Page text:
INTRO: Diplomats from Australia, New Zealand, Norway and Indonesia met with representatives of the United Nations High Commissioner for Refugees in Geneva on Friday to discuss the fate of 460 mostly Afghan asylum seekers stuck on a Norwegian freighter in the Indian Ocean. Akram Gizabi of V-O-A's Dari Service reached U-N-H-C-R spokesman Kris Janowski at the agency's headquarters in Geneva and asked him about the situation.
Mr. GIZABI: What is the latest news about the situation of the boat people?
Mr. JANOWSKI: Well, essentially, what we have done is, we have proposed a solution to this impasse, and the solution involves having these people temporarily disembark on (Australia's) Christmas Island. Then we want to look at the cases -- screen them, basically. And then, we want to possibly resettle them in third countries. But, in order to do all this, we need a go-ahead -- a green light -- from Australia, for them to be able to temporarily disembark on Christmas Island, and we're now waiting for Australia's response.
Mr. GIZABI: As far as we know, the Australian government actually defended its position, meaning that it will continue to refuse to allow these people to disembark on Australian territory?
Mr. JANOWSKI: Well, we hope that the Australians will cooperate, and we have come up with a solution, which, in our view, is a reasonable solution -- is the only logical solution. These people cannot remain on the boat. They cannot be screened on the boat, because the conditions are not good enough on the boat. The boat cannot transport them anywhere, because it is not fit for that either. And also, we have come up with a solution, which does not really dump the problem on Australia. The problem will be dealt with by several countries. Norway and New Zealand have already offered to take some of these people, and more countries will probably offer to do the same. So, we are basically just offering, in our view, a reasonable solution, and a solution, which is probably quite easy -- or should be easy to accept for Australia. And, we are hoping that they will grasp this opportunity, and cooperate on this.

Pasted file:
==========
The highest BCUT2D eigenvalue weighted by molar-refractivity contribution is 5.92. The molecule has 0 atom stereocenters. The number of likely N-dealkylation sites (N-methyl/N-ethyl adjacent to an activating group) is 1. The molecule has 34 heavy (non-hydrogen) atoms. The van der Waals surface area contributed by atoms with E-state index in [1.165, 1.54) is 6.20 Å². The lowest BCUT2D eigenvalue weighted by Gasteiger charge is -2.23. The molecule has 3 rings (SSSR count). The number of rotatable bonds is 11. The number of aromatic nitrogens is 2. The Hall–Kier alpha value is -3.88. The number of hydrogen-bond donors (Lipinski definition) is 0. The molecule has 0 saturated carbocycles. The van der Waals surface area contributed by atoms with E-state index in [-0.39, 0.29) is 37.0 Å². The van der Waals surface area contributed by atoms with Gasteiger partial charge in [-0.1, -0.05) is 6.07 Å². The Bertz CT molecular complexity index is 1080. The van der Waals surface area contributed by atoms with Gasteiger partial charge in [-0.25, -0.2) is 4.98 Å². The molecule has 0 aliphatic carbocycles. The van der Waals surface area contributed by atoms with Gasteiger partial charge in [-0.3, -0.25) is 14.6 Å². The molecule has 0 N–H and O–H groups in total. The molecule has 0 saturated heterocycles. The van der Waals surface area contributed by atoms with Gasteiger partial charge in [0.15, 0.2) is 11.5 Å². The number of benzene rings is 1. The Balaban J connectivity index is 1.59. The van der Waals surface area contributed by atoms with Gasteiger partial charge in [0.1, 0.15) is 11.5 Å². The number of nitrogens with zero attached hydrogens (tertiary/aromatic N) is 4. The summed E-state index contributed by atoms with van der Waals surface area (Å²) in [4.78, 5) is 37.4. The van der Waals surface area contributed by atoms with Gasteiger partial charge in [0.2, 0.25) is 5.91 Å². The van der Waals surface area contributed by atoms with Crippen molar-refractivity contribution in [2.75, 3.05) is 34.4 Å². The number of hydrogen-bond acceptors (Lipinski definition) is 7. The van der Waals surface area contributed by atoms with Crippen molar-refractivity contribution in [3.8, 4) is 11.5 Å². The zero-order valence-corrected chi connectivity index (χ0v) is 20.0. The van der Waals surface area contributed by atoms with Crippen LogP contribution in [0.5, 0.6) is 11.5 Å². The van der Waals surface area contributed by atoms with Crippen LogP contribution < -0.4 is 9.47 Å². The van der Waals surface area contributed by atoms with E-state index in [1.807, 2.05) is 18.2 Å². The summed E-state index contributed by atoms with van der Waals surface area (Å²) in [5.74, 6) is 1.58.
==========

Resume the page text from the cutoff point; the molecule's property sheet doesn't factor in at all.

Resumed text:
Mr. GIZABI: So far, no lives have been endangered on the boat. As far as their health is concerned, are they okay?
Mr. JANOWSKI: Well, we are not on the boat, so we do not have very good first-hand information from the boat. But judging from the various reports that we get, the situation on the boat is not ideal, but it is not dramatic. I mean, we don't have very serious cases of illness. The Australians have supplied the boat with food and drink. So, they are not going to starve there. But, I mean, it's a cargo ship -- it's a container ship -- it's not a ship that's equipped to carry a lot of people, even when it's stationary, let alone to transport people around.
Mr. GIZABI: Food and medicine have been taken to the boat?
Mr. JANOWSKI: The Australians have taken medical help to the boat, and they actually put a doctor on board. So, the question is not that these people will starve. But, of course, it is a difficult situation, and we think that everybody is actually interested in resolving it.
Mr. GIZABI: You mentioned that New Zealand and Norway have offered to take some of the refugees. So, how many would remain?
Mr. JANOWSKI: We don't know how many. How many the individual countries will take will depend on how many countries will volunteer to do it.
Mr. GIZABI: And so far there are only two countries?
Mr. JANOWSKI: Yes. But, I mean, we expect more countries to also pitch in.